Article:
According to a Wall Street Journal report unlike most companies, Apple does not have to invest capital in order to manufacture its products for sale, rather “thanks to the efficiency with which Apple manages much of its balance sheet, the capital invested in its business is actually negative.”
“In other words, Apple gets paid for its products faster than it pays to make them” the WSJ report claims. Despite an “increased operating income [of] 84% in the year ending September 2011, capital employed fell.”
Apple’s suppliers instead put up the capital to make Apple’s products, as Apple pays its manufactures on average 83 days after being invoiced, while its customers pay their bill after 18 days on average.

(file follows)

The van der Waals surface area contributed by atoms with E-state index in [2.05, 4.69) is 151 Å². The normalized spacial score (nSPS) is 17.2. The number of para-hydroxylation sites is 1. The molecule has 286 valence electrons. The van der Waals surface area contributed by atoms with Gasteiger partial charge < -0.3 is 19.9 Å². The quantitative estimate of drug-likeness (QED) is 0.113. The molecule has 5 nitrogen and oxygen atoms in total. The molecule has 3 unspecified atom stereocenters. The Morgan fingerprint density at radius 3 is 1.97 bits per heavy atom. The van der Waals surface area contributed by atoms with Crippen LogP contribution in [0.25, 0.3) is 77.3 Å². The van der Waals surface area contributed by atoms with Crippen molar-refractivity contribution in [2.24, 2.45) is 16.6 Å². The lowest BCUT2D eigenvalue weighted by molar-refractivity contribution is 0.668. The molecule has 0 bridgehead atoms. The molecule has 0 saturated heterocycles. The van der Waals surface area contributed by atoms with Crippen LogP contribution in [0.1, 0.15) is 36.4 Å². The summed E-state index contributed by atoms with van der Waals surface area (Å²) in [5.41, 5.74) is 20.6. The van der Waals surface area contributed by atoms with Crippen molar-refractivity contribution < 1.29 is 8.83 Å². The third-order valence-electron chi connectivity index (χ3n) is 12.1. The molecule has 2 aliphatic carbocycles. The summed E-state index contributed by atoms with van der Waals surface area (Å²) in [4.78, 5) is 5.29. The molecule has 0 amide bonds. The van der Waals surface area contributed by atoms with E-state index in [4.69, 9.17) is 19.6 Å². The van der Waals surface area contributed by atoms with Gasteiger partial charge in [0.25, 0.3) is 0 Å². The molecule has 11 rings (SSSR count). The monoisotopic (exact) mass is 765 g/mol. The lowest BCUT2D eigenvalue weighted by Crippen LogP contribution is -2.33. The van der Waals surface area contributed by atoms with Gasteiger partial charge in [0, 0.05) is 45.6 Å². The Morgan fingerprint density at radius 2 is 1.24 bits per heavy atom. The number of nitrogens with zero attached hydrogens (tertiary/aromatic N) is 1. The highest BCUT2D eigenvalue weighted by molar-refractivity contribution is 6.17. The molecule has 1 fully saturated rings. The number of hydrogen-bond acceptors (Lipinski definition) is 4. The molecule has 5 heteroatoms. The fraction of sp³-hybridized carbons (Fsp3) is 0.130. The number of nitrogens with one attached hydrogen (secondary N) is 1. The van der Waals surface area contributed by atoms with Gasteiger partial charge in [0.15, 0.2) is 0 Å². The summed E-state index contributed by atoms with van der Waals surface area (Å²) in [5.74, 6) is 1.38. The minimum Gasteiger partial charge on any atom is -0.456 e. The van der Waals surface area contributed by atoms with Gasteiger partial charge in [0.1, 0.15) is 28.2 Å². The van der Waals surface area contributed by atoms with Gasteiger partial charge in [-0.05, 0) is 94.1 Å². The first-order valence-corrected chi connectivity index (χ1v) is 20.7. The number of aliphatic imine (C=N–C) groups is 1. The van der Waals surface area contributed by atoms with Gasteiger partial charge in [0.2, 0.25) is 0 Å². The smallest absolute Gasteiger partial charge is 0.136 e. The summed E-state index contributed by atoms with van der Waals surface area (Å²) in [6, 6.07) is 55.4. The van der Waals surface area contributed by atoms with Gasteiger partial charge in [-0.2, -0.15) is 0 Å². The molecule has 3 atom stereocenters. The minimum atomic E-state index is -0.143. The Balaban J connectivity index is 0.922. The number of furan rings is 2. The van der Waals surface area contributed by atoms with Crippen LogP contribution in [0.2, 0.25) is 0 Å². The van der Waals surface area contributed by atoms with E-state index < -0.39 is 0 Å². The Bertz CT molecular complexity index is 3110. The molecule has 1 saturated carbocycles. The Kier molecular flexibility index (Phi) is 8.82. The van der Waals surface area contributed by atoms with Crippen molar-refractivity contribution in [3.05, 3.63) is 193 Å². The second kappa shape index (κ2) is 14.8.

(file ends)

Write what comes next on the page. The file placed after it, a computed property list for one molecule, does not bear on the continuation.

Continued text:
“Contract manufacturers like China’s Foxconn make huge investments in fixed assets to make Apple products. Apple itself ends up running a much more ‘asset-light’ business,” WSJ reports.
Apple rose to 55 in Fortune’s Global 500 list from 111 in 2010, sporting an 85 percent increase in profits and 66 percent rise in revenue over the one-year period.
Apple is set to announce its quarterly earnings tomorrow morning (7am AEST), with mixed expectations from analysts over iPhone sales.